GE is one of the dwindling numbers of large companies that provide a geographic breakdown of their workforce. Last year 54 percent of the company’s headcount was foreign-based — up from 42 percent a decade ago. During the ten-year period, GE added 62,000 employees abroad and only 2,000 at home.

Both in terms of their investment practices and their hiring patterns, companies such as GE have to a great extent given up on the United States even as they continue to cook up new schemes for tax breaks that will supposedly spur domestic hiring.

The trend has been long in the making. As early as the 1980s, GE made it clear it viewed itself as a global company not tethered to the U.S. In fact, the CEO at the time, Jack Welch, liked to say that, ideally, factories would be built on barges that could easily be moved from one country to another in quest of the lowest wages and weakest regulation. These days companies like GE don’t even consider docking their barges in the United States.

 

Targeting Target

Thursday, May 26th, 2011

Logo of the UFCW's Target campaign

The news of a union organizing drive at a group of Target Corporation stores in the New York City area raises the tantalizing possibility that the master of cheap chic may finally be knocked off its pedestal.

For years, Target has used its stylish image to obscure the fact that many of its employment and other practices are not significantly different from those of its scandal-ridden rival, Wal-Mart. It’s even managed to get itself included on a list of the “world’s most ethical corporations.”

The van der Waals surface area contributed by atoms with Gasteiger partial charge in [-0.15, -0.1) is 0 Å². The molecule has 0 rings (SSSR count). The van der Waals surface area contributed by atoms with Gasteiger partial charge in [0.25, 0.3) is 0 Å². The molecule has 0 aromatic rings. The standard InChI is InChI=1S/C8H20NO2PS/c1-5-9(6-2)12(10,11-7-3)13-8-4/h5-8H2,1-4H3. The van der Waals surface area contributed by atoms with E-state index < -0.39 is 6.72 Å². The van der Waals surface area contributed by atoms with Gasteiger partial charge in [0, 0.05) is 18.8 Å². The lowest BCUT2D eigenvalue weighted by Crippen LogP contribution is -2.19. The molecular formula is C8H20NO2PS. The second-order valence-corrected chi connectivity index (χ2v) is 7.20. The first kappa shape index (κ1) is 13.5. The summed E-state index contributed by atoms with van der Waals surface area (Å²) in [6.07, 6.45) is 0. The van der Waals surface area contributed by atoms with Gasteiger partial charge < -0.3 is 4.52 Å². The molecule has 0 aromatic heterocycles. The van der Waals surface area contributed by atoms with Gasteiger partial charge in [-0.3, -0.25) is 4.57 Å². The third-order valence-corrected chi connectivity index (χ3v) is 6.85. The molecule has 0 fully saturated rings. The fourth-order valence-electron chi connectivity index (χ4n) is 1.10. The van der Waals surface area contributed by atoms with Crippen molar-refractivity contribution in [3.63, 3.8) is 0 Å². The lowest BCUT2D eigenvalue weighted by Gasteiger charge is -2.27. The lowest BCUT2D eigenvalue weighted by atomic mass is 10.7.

Target’s stores, like those of Wal-Mart’s U.S. operations, are entirely non-union, and the company intends to keep them that way. The New York Times account of the organizing drive has Jim Rowader, Target’s vice president for labor relations, spouting the usual corporate rhetoric about how a union (the UFCW) would undermine the supposed trust that the company has built up with its workers. BNA’s Labor Relations Week (subscription-only) reports that Target is subjecting workers to captive meetings “conducted by store management in an attempt to dissuade workers from seeking union representation.”

Since no representation elections have been held yet, it is unclear whether Target will follow the lead of Wal-Mart in eliminating the jobs of those who dare to vote in favor of a union.

Target does not have a reputation quite as abhorrent as that of Wal-Mart when it comes to other employment practices, but neither is its record untarnished.  It has been accused of subjecting its largely part-time workforce to the same abuses—inadequate wages, restrictions on health coverage, overtime violations, etc.—seen among other big-box retailers. Though not as often as Wal-Mart, Target has shown up on lists prepared by state governments of the employers with the most workers or their dependents receiving taxpayer-funded healthcare benefits. Target has fought against living wage campaigns, most notably in Chicago in 2006, when it threatened to cancel plans for two new stores in the city unless Mayor Richard Daley vetoed a wage ordinance (which he did).

Target has also faced accusations relating to the treatment of minority applicants and employees. In 2007 the company paid a total of more than $1.2 million to settle cases brought by the U.S. Equal Employment Opportunity Commission involving alleged racial discrimination in hiring in Wisconsin and a racially hostile environment in Pennsylvania.